A protected and stabilized shoreline is made of natural materials – plants, sand, or rock.
Living shorelines use plants or other natural elements to stabilize estuarine coasts, bays, or tributaries.
1. Living shorelines are a green infrastructure technique using native vegetation alone or in combination with offshore sills to stabilize the shoreline. Living shorelines provide a natural alternative to ‘hard’ shoreline stabilization methods like stone sills or bulkheads, and provide numerous benefits including nutrient pollution remediation, essential fish habitat provision, and buffering of shoreline from waves and storms.
2. Living shorelines are known to store carbon (known as carbon sequestration), which keeps carbon out of the atmosphere. Continued use of this approach to coastal resilience will result in increased carbon sequestration and storage, potentially mitigating the effects of climate change.
Living Shorelines Support Resilient Communities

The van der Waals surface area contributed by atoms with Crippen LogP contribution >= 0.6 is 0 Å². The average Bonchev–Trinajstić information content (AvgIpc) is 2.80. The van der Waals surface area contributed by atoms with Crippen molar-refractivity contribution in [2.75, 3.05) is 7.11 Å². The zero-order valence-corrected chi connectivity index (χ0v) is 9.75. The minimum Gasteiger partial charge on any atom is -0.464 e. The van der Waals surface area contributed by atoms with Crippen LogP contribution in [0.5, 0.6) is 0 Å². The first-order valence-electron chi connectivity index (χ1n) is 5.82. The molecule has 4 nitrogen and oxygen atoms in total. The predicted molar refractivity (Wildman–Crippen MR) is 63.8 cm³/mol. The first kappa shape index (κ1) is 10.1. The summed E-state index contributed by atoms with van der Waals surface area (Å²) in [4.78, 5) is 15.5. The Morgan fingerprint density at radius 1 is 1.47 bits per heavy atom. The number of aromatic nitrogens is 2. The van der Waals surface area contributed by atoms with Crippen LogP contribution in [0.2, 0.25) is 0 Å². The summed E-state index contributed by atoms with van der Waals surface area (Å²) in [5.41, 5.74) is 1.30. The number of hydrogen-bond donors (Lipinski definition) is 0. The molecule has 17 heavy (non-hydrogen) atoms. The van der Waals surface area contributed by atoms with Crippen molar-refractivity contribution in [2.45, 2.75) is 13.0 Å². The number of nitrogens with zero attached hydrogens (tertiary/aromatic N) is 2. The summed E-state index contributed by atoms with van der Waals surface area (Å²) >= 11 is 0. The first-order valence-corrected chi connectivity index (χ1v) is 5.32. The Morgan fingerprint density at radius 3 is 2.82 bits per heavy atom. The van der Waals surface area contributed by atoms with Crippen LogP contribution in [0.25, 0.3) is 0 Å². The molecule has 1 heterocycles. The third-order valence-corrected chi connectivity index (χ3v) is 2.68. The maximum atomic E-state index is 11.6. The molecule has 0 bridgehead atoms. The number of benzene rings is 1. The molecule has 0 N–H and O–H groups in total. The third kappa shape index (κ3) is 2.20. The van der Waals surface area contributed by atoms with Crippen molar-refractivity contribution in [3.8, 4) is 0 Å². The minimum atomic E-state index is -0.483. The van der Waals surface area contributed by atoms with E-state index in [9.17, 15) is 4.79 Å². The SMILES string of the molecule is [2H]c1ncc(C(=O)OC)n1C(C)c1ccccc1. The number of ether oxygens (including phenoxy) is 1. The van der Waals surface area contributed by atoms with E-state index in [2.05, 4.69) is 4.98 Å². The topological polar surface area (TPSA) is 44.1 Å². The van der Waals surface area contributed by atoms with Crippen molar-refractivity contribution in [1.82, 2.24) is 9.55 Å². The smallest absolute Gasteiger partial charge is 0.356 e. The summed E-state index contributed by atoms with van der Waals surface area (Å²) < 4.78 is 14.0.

- Living shorelines use plants or other natural elements—sometimes in combination with harder shoreline structures—to stabilize estuarine coasts, bays, and tributaries.One square mile of salt marsh stores the carbon equivalent of 76,000 gal of gas annually.
Marshes trap sediments from tidal waters, allowing them to grow in elevation as sea level rises.
Living shorelines improve water quality, provide fisheries habitat, increase biodiversity, and promote recreation.
Marshes and oyster reefs act as natural barriers to waves. 15 ft of marsh can absorb 50% of incoming wave energy.
Living shorelines are more resilient against storms than bulkheads.
33% of shorelines in the U.S. will be hardened by 2100, decreasing fisheries habitat and biodiversity.
Hard shoreline structures like bulkheads prevent natural marsh migration and may create seaward erosion.
NOTE: Featured Image – NOAA image.